Last update: May 16, 2019

Dihydroxyacetone (DHA)

Low Risk for breastfeeding


Moderately safe. Probably compatible.
Mild risk possible. Follow up recommended.
Read the Comment.

A simple monosaccharide: a ketotriose resulting from the anaerobic degradation of glucose. It is obtained from sugar cane or beet or by fermentation of glycerol (Ciriminna 2018, Hauge 1955).
Applied to the skin, it reacts with the keratin, darkening it.
It is used, on its own or in preparations also containing erythrulose, in the treatment of vitiligo and in cosmetics for sunless tanning (Braunberger 2018, FDA 2018, Fu 2004).

Since the last update we have not found published data on its excretion in breastmilk.

Systemic absorption is considered negligible (Huang 2017, HWA 2009), so its excretion in breastmilk in clinically significant amounts is very unlikely (HWA 2009).

Artificial tanning products should not be inhaled, ingested or enter into contact with eyes, lips or mucous membranes (FDA 2018, Huang 2017), so they should not be applied on the nipple and areola area to prevent them from coming in contact with the mouth or eyes of the infant.


See below the information of this related product:

Alternatives

We do not have alternatives for Dihydroxyacetone (DHA).

Suggestions made at e-lactancia are done by APILAM´s pediatricians and pharmacists, and are based on updated scientific publications.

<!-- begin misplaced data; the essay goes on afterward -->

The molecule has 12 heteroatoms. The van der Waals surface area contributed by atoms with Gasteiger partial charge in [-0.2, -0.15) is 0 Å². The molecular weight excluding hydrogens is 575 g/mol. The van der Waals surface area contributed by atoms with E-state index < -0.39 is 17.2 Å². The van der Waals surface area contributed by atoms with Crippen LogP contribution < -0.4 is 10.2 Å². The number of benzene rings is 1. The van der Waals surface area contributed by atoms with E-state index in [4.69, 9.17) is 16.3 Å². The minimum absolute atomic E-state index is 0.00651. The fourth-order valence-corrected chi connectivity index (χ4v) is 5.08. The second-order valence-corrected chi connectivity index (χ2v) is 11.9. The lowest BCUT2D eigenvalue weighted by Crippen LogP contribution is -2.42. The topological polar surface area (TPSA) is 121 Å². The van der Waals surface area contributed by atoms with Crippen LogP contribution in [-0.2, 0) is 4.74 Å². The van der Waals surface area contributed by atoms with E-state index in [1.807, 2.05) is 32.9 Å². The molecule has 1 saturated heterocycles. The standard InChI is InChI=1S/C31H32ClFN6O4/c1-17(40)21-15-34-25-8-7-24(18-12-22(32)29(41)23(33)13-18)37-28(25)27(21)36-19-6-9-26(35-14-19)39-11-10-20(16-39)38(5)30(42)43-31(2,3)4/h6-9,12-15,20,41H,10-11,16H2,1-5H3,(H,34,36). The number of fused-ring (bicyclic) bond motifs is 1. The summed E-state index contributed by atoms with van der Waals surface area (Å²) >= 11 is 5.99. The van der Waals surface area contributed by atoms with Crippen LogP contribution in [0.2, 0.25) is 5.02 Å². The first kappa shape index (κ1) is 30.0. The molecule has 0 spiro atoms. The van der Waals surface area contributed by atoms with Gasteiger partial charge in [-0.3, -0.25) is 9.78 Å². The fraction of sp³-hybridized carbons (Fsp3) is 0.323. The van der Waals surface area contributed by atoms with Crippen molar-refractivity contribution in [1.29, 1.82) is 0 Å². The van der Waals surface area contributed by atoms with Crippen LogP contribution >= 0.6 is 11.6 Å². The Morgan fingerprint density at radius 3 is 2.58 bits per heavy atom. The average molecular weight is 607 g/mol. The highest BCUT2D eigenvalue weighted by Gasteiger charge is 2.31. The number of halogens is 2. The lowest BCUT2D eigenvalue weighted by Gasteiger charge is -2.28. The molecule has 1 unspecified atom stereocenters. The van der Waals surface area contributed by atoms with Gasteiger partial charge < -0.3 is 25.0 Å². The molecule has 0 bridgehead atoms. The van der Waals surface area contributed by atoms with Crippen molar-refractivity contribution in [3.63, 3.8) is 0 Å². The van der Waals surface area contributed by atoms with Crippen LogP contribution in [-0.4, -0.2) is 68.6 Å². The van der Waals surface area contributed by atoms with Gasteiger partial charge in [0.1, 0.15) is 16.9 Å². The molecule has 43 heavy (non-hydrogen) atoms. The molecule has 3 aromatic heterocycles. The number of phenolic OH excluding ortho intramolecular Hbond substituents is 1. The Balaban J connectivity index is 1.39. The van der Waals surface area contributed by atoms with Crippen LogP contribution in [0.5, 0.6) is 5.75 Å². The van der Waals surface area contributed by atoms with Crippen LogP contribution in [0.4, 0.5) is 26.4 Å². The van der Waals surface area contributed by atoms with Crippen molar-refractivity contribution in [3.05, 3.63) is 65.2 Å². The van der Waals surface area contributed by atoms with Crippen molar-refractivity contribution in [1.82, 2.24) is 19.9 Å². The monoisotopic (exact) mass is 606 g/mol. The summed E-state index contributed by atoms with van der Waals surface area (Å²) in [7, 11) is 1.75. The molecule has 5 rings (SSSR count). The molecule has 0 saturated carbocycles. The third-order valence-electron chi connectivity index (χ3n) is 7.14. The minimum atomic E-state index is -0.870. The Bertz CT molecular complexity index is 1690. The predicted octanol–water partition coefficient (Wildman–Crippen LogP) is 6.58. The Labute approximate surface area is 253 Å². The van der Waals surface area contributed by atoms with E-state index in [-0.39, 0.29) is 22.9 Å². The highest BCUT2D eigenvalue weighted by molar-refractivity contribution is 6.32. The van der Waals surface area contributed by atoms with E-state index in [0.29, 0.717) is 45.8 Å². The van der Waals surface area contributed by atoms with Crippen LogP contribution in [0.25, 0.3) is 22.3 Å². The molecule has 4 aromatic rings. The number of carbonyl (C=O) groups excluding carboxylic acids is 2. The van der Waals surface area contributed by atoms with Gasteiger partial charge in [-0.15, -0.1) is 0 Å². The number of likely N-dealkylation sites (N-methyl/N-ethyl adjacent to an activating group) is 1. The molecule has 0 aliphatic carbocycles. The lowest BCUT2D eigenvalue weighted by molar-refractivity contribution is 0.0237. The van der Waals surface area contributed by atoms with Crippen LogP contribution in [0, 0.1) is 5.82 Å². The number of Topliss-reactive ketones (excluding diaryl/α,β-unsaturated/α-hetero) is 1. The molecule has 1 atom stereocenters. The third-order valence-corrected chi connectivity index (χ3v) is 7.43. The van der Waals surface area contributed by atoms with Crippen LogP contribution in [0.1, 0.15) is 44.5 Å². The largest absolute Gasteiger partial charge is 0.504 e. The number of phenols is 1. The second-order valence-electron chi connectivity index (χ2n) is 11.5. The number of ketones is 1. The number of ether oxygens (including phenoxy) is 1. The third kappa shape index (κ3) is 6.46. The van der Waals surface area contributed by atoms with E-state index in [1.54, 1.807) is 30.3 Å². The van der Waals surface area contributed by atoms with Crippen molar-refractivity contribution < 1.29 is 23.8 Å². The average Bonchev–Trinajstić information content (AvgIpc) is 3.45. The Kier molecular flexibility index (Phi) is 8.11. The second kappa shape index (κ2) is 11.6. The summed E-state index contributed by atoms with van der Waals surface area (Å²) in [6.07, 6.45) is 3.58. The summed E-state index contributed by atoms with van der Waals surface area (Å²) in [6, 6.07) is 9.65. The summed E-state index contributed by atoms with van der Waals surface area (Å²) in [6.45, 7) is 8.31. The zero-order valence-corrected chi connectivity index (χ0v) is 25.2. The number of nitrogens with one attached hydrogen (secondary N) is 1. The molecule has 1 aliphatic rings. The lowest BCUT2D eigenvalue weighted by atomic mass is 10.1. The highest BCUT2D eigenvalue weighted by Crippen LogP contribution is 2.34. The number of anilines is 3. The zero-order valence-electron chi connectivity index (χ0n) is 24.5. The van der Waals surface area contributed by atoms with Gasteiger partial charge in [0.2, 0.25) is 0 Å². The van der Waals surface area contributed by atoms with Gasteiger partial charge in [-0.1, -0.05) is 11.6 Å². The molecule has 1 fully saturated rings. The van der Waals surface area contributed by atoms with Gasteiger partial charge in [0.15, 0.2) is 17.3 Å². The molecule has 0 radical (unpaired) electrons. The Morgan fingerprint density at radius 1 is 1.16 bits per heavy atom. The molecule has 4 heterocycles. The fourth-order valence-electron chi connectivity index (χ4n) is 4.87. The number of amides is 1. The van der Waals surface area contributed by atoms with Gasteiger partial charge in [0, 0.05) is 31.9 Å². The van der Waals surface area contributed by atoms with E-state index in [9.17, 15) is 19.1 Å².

It is not intended to replace the relationship you have with your doctor but to compound it.

Jose Maria Paricio, Founder & President of APILAM/e-Lactancia

Your contribution is essential for this service to continue to exist. We need the generosity of people like you who believe in the benefits of breastfeeding.

Thank you for helping to protect and promote breastfeeding.

José María Paricio, founder of e-lactancia.

Other names

Dihydroxyacetone (DHA) is also known as


Dihydroxyacetone (DHA) in other languages or writings:

Groups

Dihydroxyacetone (DHA) belongs to these groups or families:

Tradenames

Main tradenames from several countries containing Dihydroxyacetone (DHA) in its composition:

Pharmacokinetics

Variable Value Unit
Molecular weight 90 daltons
pKa 13,49 -

References

  1. Ciriminna R, Fidalgo A, Ilharco LM, Pagliaro M. Dihydroxyacetone: An Updated Insight into an Important Bioproduct. ChemistryOpen. 2018 Mar 6;7(3):233-236. Abstract
  2. FDA. Sunless Tanners & Bronzers. 2018 Full text (link to original source) Full text (in our servers)
  3. Braunberger TL, Nahhas AF, Katz LM, Sadrieh N, Lim HW. Dihydroxyacetone: A Review. J Drugs Dermatol. 2018 Apr 1;17(4):387-391. Review. Abstract
  4. Huang A, Brody N, Liebman TN. Dihydroxyacetone and sunless tanning: Knowledge, myths, and current understanding. J Am Acad Dermatol. 2017 Nov;77(5):991-992. Abstract
  5. HWA - Healthy Western Australia, Department of Health. More about breastfeeding. Health Pamphlet 2009 Full text (link to original source) Full text (in our servers)
  6. Fu JM, Dusza SW, Halpern AC. Sunless tanning. J Am Acad Dermatol. 2004 May;50(5):706-13. Abstract
  7. Hauge JG, King TE, Cheldelin VH. Alternate conversions of glycerol to dihydroxyacetone in Acetobacter sub-oxydans. J Biol Chem. 1955 May;214(1):1-9. No abstract available. Abstract

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